CMS is proposing to classify all CGMs (not just limited to therapeutic CGMs) as DME and establish payment amounts for these items and related supplies and accessories. CGMs that are not approved for use in making diabetes treatment decisions can be used to alert beneficiaries about potentially dangerous glucose levels while they sleep and that they should further test their glucose levels using a blood glucose monitor. With one in every three Medicare beneficiaries having diabetes, this proposal would give Medicare beneficiaries and their physicians a wider range of technology and devices to choose from in managing diabetes. This proposal will improve access to these medical technologies and empower patients to make the best health care decisions for themselves.

In addition, the proposed rule would expand classification of external infusion pumps under the DME benefit making home infusion of more drugs possible for beneficiaries. An external infusion pump is a medical device used to deliver fluids such as nutrients or medications into a patient’s body in a controlled manner. The proposal would expand classification of external infusion pumps as DME in cases where assistance from a skilled home infusion therapy supplier is necessary for safe infusion in the home, allowing beneficiaries more choices to get therapies at home instead of traveling to a health care facility.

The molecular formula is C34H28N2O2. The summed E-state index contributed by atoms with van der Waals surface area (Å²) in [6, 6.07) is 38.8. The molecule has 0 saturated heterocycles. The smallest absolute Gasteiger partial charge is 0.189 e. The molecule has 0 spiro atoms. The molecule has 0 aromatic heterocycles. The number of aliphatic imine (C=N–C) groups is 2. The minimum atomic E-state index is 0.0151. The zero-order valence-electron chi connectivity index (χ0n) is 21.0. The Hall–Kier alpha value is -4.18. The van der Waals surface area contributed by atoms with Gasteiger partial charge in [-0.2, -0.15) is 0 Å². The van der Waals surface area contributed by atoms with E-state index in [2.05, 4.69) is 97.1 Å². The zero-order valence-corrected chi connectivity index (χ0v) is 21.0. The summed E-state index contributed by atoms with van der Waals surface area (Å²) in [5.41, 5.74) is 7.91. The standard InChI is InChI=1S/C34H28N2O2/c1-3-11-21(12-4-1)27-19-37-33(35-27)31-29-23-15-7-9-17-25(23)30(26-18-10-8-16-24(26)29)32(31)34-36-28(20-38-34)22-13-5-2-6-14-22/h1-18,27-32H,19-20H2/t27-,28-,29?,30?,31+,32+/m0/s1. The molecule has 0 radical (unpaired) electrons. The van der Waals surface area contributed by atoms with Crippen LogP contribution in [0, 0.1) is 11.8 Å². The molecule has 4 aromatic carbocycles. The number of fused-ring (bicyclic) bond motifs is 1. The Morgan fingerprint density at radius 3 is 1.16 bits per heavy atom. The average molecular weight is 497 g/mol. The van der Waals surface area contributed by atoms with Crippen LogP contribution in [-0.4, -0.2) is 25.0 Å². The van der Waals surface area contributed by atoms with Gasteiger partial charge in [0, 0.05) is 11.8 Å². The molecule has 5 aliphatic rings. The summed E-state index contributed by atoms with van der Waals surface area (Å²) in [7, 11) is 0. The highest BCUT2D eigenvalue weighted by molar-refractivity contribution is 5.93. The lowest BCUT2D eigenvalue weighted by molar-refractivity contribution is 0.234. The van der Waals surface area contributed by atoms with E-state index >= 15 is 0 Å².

Lastly, in the proposed rule, CMS proposes to continue to pay higher amounts to suppliers for DMEPOS items and services furnished in rural and non-contiguous areas to encourage suppliers to provide access and choices for beneficiaries living in those areas. CMS is making this proposal based on previous stakeholder feedback that indicate unique challenges and higher costs for providing for DMEPOS items for beneficiaries in rural and remote areas.

For More Information:

New Listserv Topic for Rural Populations

The Centers for Medicare & Medicaid Services (CMS) has a new rural health care listserv dedicated to sharing information about programs, policies and resources to help ensure rural populations have access to quality health care.

To subscribe to the new topic, click here and enter your email! Look for Outreach and Education, then Rural Health.

Our goal at CMS is to develop programs and policies that ensure rural Americans have access to high quality care, support rural providers and not disadvantage them, address the unique economics of providing health care in rural America, and reduce unnecessary burdens in a stretched system to advance our commitment to improving health outcomes for Americans living in rural areas. Rethinking Rural Health is a vital part of CMS’s push to transform the health care delivery system to a model that delivers high quality, affordable, and accessible health care for every American.